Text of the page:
My hunch is that Hunter and Jimenez are getting at something more elemental and distressing than just “these kids today” or “adults suck.” The passage of 35 years has made River’s Edge feel more timelessly tragic. Other than a few bits of score that briefly make the movie sound like a banal ‘80s thriller, it has aged very, very well. Its lineage proceeds from skid-row cinema to the JD flicks of the ’50s to Herzog’s Stroszek to Dennis Hopper’s Out of the Blue — Hopper is rather famously in River’s Edge, by the way, as a one-legged freako and possible killer who isn’t even the craziest galoot Hopper played in 1986. Hopper’s presence links this movie to his earlier portrait of bottom-dog life in numbed-out America. A double feature of Out of the Blue and River’s Edge is contraindicated unless under strict supervision.

I should probably deal with Crispin Glover here. Throughout River’s Edge, Layne is meant to be the “leader” who decides for everyone else what’s going to be done and tries to enforce it. Glover’s relentlessly externalized and stylized performance says that he thinks Layne is a cartoon, so he plays him without any human shadings except fear and the will to power. He’s basically the Joker to Reeves’ wounded stoner Batman. I could entertain arguments pro or con Glover’s performance, but ultimately it just doesn’t seem organic to the piece. What happens to Layne doesn’t matter to us, and maybe it’s right that it shouldn’t matter. And maybe Glover, to his credit, sensed that, and made Layne a cartoon devil to indicate that the character isn’t human on the same level as Matt and the others with still-alive morality. The effect, though, is to leave the movie lopsided. (Pauline Kael, in her negative review, put it succinctly: Glover is “giving an expressionist performance in a movie that’s trying to be ‘real.'”) You can tell that Matt and the others capitulate to Layne because it’s in the script, not because he’s persuasive or intimidating.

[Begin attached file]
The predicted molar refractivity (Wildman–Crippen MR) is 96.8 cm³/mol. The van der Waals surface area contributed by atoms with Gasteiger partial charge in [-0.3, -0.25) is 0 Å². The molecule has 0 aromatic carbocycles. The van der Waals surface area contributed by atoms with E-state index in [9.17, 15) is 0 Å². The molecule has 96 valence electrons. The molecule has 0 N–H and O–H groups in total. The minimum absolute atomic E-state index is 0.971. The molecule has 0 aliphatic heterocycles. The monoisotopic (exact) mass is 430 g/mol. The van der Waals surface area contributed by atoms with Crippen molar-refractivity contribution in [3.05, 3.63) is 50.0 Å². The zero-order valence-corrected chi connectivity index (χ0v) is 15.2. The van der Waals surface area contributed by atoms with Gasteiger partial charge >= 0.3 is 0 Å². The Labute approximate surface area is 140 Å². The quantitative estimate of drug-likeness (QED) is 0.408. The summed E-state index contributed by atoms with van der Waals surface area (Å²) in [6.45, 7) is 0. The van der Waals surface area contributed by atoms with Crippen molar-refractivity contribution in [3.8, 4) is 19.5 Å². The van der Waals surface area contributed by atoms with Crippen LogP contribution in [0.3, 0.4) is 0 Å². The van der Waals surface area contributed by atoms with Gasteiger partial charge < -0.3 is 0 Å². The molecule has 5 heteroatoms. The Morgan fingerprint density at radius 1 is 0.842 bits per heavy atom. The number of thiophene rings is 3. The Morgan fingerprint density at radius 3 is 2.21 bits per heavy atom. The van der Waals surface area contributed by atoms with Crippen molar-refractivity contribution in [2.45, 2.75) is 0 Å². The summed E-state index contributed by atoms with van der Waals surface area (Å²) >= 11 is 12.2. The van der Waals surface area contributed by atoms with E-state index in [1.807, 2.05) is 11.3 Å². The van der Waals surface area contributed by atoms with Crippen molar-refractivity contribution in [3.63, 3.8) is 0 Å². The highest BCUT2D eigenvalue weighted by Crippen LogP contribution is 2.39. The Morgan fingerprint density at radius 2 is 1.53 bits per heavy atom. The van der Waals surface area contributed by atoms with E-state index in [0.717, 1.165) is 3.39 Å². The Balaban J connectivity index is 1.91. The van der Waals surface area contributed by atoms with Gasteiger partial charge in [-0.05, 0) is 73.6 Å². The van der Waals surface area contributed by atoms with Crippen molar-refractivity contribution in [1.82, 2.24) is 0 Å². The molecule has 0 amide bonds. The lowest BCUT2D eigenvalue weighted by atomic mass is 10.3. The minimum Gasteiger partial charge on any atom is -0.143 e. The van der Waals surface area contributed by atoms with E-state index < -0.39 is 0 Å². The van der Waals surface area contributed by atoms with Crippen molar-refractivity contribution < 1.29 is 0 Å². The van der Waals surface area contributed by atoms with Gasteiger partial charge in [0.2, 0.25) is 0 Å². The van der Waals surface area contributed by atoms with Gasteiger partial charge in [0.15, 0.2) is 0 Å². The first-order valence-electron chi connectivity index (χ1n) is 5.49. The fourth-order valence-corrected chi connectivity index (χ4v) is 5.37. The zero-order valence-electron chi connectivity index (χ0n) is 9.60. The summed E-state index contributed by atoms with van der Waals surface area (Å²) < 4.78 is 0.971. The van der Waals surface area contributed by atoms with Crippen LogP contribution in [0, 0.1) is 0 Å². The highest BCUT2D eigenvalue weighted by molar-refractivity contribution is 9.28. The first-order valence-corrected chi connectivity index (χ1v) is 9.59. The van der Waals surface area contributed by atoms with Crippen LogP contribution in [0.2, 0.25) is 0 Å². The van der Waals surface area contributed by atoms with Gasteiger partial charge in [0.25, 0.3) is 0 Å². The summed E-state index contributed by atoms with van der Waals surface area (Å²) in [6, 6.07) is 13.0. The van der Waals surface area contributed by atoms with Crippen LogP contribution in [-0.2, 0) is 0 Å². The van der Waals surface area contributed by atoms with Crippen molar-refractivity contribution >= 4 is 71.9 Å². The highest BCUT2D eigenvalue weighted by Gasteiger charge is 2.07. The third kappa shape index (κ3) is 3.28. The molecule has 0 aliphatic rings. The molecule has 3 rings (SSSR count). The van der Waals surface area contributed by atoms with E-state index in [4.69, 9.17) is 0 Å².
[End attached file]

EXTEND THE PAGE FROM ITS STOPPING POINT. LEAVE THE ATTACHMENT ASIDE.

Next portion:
Samson sits next to his victim, a teenage Frankenstein not knowing why that flower petal didn’t float. We gather that murder made him feel alive, for a while, but then the adrenaline wore off and he resurfaced to a reality where everyone around him was dealing with the consequences of his action, so he didn’t have to. Layne is cut from the same cloth as those who want to protect rapists, because why ruin this young man’s future? Matt, who is almost comically courteous to Clarissa even post-coitus, is of a quieter but stronger fabric. Layne will speak for the soul-dead living; Matt will let the dead speak for herself. Like Out of the Blue, River’s Edge is depressive but piercing — it stings and leaves a bruise.

Explore posts in the same categories: art-house, drama